Tech-savvy employees are often ahead of the technology curve when compared to their employers. Equipped with everything from mobile devices to their own personal clouds, these productive and efficient workers are helping to push businesses toward cloud adoption.
Organizations have been adopting cloud computing solutions, though, not at the rate that was initially expected. While security concerns have presented the main roadblock, employees are quickly becoming the driving force behind cautious companies adopting the cloud, according to Cloud Tech News.
The latest TechTarget Cloud Adoption Index found that both public and private cloud adoption reached 25 percent penetration within IT last year. A more recent ISG study found that 10 to 15 percent of total IT outsourcing spending was on cloud services in the third quarter of 2013, which was doubled from the corresponding quarter last year.
Employee demand for cloud-based solutions grows
While many businesses that have either adopted the technology or plan to soon cited cost-effectiveness and scalability among some of the factors behind their decisions, one unanticipated point of influence is the overwhelming employee demand for cloud solutions.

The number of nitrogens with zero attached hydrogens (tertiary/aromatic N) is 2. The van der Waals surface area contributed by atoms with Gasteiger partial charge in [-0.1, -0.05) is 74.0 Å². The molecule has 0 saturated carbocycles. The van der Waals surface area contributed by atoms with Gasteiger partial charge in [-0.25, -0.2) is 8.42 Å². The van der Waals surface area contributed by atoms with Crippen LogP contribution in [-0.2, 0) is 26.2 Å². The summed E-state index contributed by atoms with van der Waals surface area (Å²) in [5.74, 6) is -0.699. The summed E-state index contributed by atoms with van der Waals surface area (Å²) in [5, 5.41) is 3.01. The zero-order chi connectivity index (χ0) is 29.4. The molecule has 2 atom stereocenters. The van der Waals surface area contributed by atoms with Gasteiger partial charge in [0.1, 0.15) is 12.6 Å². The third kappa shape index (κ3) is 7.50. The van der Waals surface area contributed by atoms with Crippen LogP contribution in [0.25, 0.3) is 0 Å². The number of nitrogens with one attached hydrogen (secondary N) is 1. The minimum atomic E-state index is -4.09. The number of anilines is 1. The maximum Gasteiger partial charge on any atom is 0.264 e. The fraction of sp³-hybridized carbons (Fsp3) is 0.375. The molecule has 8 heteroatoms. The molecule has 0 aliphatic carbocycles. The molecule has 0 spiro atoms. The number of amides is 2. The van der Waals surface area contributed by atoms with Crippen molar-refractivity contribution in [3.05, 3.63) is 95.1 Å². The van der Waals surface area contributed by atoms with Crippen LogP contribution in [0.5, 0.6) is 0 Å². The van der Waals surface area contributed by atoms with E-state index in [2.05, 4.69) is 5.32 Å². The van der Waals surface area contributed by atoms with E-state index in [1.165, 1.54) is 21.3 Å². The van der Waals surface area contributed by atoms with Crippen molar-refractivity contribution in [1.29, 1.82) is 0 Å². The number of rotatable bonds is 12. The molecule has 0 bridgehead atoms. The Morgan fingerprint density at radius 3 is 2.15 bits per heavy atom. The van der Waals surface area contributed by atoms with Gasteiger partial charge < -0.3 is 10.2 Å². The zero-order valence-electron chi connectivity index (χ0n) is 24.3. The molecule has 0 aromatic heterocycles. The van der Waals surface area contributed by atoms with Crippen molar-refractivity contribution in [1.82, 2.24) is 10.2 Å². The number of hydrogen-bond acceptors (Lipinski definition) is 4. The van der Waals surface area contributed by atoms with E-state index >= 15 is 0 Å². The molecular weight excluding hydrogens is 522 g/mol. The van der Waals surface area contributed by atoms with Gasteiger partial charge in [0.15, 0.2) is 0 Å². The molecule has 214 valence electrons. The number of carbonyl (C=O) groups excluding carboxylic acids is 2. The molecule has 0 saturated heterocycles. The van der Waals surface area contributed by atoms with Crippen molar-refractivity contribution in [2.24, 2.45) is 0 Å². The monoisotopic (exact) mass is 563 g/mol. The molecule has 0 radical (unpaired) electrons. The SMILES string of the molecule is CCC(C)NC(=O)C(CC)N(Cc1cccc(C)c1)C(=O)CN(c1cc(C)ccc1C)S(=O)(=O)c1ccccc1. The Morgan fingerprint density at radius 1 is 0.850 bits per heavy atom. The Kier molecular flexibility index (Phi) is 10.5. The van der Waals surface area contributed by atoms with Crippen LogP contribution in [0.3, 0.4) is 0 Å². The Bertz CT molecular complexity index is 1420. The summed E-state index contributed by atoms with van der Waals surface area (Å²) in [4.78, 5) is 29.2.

"Often users get overlooked in technology research," noted the source. "In fact, technology forecasters underestimate the power of the people and without asking users what they're actually doing, we're only getting half the story."
Enterprise adoption of cloud tools is still in the early stages, but employees and their mobile devices are leading to the development of new IT strategies. As workers continue to store mission-critical business data in their personal clouds, the importance of securing employee use of the cloud for data storage is persuading organizations to move faster toward adoption.
By deploying private or hybrid solutions, businesses are able to take back control by selecting the most critical applications that need to be migrated to the cloud and providing secure access for employees, reducing the risks of external leaks or intrusion.
Cloud computing is also essential for business continuity and disaster recovery strategies. Data that's stored in a virtualized environment with secure VPN access will ensure that data is protected and readily available even if servers are destroyed.
"When you mention a disaster, everyone thinks of this massive event, but everyone forgets that it could be [as simple as] losing a proposal you have been working on for days just before the deadline," noted Gavin Lingenfelder, cloud services lead at Pajoma, according to an ITWeb article. "So, recovery starts from end-user devices right through to the data centers making sure data is automatically backed up and that there are processes that are regularly tested in place."